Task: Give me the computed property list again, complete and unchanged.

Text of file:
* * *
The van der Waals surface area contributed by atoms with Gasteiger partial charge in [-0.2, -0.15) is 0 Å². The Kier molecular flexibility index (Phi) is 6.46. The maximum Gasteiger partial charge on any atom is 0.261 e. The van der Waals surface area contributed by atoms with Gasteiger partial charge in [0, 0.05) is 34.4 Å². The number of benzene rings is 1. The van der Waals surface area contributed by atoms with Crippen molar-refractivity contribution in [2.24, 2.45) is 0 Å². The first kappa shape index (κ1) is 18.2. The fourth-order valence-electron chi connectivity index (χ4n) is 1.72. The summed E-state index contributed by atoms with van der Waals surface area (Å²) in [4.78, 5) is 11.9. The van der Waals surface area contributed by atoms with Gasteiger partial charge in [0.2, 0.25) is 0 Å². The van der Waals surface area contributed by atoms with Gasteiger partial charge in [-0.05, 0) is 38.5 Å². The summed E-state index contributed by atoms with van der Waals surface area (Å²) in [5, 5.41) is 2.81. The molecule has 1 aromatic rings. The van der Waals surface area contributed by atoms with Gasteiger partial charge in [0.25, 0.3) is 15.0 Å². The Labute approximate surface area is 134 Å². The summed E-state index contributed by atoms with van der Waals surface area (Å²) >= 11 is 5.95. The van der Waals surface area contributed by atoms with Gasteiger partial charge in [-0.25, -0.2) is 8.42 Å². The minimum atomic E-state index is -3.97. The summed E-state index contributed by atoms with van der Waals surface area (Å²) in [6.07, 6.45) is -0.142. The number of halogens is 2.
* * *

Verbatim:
The van der Waals surface area contributed by atoms with Gasteiger partial charge in [-0.2, -0.15) is 0 Å². The Kier molecular flexibility index (Phi) is 6.46. The maximum Gasteiger partial charge on any atom is 0.261 e. The van der Waals surface area contributed by atoms with Gasteiger partial charge in [0, 0.05) is 34.4 Å². The number of benzene rings is 1. The van der Waals surface area contributed by atoms with Crippen molar-refractivity contribution in [2.24, 2.45) is 0 Å². The first kappa shape index (κ1) is 18.2. The fourth-order valence-electron chi connectivity index (χ4n) is 1.72. The summed E-state index contributed by atoms with van der Waals surface area (Å²) in [4.78, 5) is 11.9. The van der Waals surface area contributed by atoms with Gasteiger partial charge in [0.2, 0.25) is 0 Å². The van der Waals surface area contributed by atoms with Gasteiger partial charge in [-0.05, 0) is 38.5 Å². The summed E-state index contributed by atoms with van der Waals surface area (Å²) in [5, 5.41) is 2.81. The molecule has 1 aromatic rings. The van der Waals surface area contributed by atoms with Gasteiger partial charge in [0.25, 0.3) is 15.0 Å². The Labute approximate surface area is 134 Å². The summed E-state index contributed by atoms with van der Waals surface area (Å²) >= 11 is 5.95. The van der Waals surface area contributed by atoms with Gasteiger partial charge in [-0.25, -0.2) is 8.42 Å². The minimum atomic E-state index is -3.97. The summed E-state index contributed by atoms with van der Waals surface area (Å²) in [6.07, 6.45) is -0.142. The number of halogens is 2.